Jan. 30, 2011 supplement

Mark & Leigh

Arrive: 8:20pm

Temp: -2 C

I started the evening by moving the line conditioner upstairs into the dome and attached the electronics via the already excisting powerbars to the line conditioner.

Mark opened the dome and we uncovered the telescope and computer cupboard. We started the computer in order to bring up the Sky6.

We attached the focal reducer, focuser and an eypiece to begin. We then took time to re-balance the telescope.

We had difficulty locating our star at first, however after centering the finder scope onto target, we were able to find targets with greater eaze.

We had the telescope and the computer misbehave for some unknown reason. A reboot of both cured both issues.

We were able to direct the telescope with Sky6 to all targets that we picked with no difficulty after the reboot.

We attached the Sbig camera directly to the focuser and then obtained focus by unlocking the main mirror and adjusting the focus knob. We did this with the focuser at the half way point. We were then able to do fine focus with the focuser. We took up to 3 minute photos without guiding and at first blush they do not look too bad. We tightened the lock down of the mirror again.

We found we needed to use an extender to bring the eyepiece to focus without moving the mirror.Departed: 2:45am

Temp: -3 C

Jan. 30, 2011 Log

Members: Mark & Leigh

Arived: 1:35pm

Temp: 0 C

I checked one by one each circuit breaker to see which circuits were effected when turned off. This was to check the accuracy of the chart. I found the chart to be mostly accurate. Noted however that the line conditioner on the “computer” circuit no longer served it’s purpose as the only outlet it serviced was no longer used for the computers. The socket that it it plugged into is supposed to be independantly grounded. I will have to pull off the plate and check if that is so.

I repaired the outdoor spot light fixture and made adjustments to the lamps aim. I extracted the remains of a broken bulb and removed one good 100 watt spotlight. I then installed in both sockets a 50 watt red spotlight. Tested and found working.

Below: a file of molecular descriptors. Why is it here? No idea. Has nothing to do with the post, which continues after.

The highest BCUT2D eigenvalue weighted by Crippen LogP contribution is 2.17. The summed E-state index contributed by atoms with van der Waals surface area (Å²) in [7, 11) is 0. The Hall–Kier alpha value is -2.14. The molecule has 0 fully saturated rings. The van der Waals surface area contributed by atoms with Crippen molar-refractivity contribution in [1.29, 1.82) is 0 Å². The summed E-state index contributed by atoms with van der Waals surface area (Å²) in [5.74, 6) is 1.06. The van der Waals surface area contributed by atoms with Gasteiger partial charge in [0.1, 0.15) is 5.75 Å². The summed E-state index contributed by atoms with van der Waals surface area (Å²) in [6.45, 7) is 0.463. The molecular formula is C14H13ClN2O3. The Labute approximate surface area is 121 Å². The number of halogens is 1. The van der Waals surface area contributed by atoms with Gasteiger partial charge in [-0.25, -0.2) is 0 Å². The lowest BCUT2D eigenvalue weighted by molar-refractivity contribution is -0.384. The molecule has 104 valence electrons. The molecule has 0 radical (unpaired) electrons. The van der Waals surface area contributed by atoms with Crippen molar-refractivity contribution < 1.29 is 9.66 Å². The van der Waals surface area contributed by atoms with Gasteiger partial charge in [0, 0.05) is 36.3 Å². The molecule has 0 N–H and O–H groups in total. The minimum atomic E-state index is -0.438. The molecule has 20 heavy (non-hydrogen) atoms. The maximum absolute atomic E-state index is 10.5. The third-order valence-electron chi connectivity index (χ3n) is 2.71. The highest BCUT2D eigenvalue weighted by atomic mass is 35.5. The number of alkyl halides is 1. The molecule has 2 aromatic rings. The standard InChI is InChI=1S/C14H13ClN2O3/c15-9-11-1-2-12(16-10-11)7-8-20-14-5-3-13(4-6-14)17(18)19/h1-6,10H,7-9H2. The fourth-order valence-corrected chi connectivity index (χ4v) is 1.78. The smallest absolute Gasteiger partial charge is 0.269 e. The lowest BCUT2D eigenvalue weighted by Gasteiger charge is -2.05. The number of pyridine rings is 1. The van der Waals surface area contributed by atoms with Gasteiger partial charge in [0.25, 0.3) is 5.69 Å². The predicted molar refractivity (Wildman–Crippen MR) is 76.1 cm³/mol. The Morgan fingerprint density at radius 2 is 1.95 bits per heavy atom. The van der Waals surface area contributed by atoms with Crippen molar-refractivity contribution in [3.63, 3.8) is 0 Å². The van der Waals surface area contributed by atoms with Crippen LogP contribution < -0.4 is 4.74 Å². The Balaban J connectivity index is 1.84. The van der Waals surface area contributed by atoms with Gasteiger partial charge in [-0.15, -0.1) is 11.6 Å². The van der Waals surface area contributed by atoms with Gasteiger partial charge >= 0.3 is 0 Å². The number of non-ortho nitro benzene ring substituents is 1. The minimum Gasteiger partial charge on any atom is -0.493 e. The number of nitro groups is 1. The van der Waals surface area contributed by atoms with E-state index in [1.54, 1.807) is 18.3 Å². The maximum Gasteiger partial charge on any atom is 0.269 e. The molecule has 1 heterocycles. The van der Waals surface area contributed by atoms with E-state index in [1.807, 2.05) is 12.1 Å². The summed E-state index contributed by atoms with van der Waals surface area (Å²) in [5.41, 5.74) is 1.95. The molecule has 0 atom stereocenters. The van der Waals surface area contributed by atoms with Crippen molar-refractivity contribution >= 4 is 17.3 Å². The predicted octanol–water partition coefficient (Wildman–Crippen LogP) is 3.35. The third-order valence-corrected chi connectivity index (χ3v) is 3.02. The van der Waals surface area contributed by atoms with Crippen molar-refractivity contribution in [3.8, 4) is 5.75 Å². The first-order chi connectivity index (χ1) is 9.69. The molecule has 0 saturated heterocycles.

Mark removed the optic train from the back of the telescope. He brought everything down to the office to dismantle. Once apart he laid out the pieces and took photos. Our plan is to try using a focal reducer to bring the telescope to f6.8.

Depart: 3:15pm

Darkness meter:

President’s Message for March 2011

March brings news about the many astronomy outreach activities taking shape for Vancouver Centre this year (details below). March of course also brings the vernal equinox, when the Sun will stand directly over the equator at Noon, continuing its northwards climb along the ecliptic and, for those of us in the Northern hemisphere, auguring warmer and longer days ahead. And so we gear up to engage the public!
Mind you, for recreational astronomers, who prize long nights for hunting celestial treasures, summer can occasionally be seen as a bit of a mixed bag! In fact, at our latitude, we stay in perpetual “astronomical” twilight for just over a month, from the beginning of June to early July, when the centre of the Sun never quite descends further than 18 degrees below the horizon, the angle that is taken to define the point at which scattered sunlight is no longer visible.
It was just last year that I had the good fortune to enjoy a sequence of nights of dusk-to-dawn observing at this latitude, from spring through fall, under truly dark skies. I grew up in Montreal, and since I was a teenager, I had done almost no “personal” astronomy, until about three years ago, when I acquired a taste for astronomical imaging. Last summer, I was finally able to go “really deep” into deep-sky imaging, from an exceptionally dark location. I intensely followed the evolving sky conditions each night, recording which frames might need to be discarded when I would later combine the individual exposures, and process the results. I was also keen to assess just how dark the skies were from this location in the South Okanagan, so I would routinely scan the skies all around the horizon and to the zenith. I managed about two nights each month, from May through the end of August (with a really fabulous stretch at the end).
The weather in May and June was mixed, most nights having intermittent cloud cover. But finally, one night in June, I noticed a very dim glow, barely perceptible to the northwest, well after sunset. I was a little puzzled at first, because I was sure that there wasn’t any source of light in that direction, for some considerable distance. I studied the glow intently, as my scope and camera continued to track their target behind me. At first I didn’t trust my senses (being a little slow on the uptake on this one!), but after a time it became clear that the glow really was moving to the north. I confess that I had to check some tables to trust myself, never having realized that Vancouver is just above the latitude at which one experiences “Midnight Twilight”! It was quite exciting to track the glow throughout the (too few) hours of darkness that night, for quite an extent to the northeast!